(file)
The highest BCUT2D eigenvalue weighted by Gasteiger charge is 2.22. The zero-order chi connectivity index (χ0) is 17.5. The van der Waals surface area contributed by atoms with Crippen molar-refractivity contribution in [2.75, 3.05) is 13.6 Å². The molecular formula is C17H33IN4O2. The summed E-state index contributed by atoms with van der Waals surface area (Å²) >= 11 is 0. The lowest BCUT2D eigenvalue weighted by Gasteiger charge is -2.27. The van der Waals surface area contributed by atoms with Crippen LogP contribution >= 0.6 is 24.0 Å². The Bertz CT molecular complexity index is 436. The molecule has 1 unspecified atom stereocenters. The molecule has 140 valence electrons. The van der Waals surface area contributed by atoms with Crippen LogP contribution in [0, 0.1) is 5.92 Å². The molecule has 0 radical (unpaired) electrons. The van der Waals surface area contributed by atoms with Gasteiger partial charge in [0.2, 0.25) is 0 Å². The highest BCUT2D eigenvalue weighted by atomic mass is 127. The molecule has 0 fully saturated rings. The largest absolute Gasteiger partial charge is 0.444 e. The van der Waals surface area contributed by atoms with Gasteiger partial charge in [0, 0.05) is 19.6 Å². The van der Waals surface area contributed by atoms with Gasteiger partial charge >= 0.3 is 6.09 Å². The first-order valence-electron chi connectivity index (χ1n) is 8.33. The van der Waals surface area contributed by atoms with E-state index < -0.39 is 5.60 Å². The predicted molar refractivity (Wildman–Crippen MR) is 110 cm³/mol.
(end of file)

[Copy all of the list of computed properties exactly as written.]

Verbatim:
The highest BCUT2D eigenvalue weighted by Gasteiger charge is 2.22. The zero-order chi connectivity index (χ0) is 17.5. The van der Waals surface area contributed by atoms with Crippen molar-refractivity contribution in [2.75, 3.05) is 13.6 Å². The molecular formula is C17H33IN4O2. The summed E-state index contributed by atoms with van der Waals surface area (Å²) >= 11 is 0. The lowest BCUT2D eigenvalue weighted by Gasteiger charge is -2.27. The van der Waals surface area contributed by atoms with Crippen LogP contribution >= 0.6 is 24.0 Å². The Bertz CT molecular complexity index is 436. The molecule has 1 unspecified atom stereocenters. The molecule has 140 valence electrons. The van der Waals surface area contributed by atoms with Crippen LogP contribution in [0, 0.1) is 5.92 Å². The molecule has 0 radical (unpaired) electrons. The van der Waals surface area contributed by atoms with Gasteiger partial charge in [0.2, 0.25) is 0 Å². The highest BCUT2D eigenvalue weighted by atomic mass is 127. The molecule has 0 fully saturated rings. The largest absolute Gasteiger partial charge is 0.444 e. The van der Waals surface area contributed by atoms with Gasteiger partial charge in [0, 0.05) is 19.6 Å². The van der Waals surface area contributed by atoms with Gasteiger partial charge >= 0.3 is 6.09 Å². The first-order valence-electron chi connectivity index (χ1n) is 8.33. The van der Waals surface area contributed by atoms with E-state index < -0.39 is 5.60 Å². The predicted molar refractivity (Wildman–Crippen MR) is 110 cm³/mol.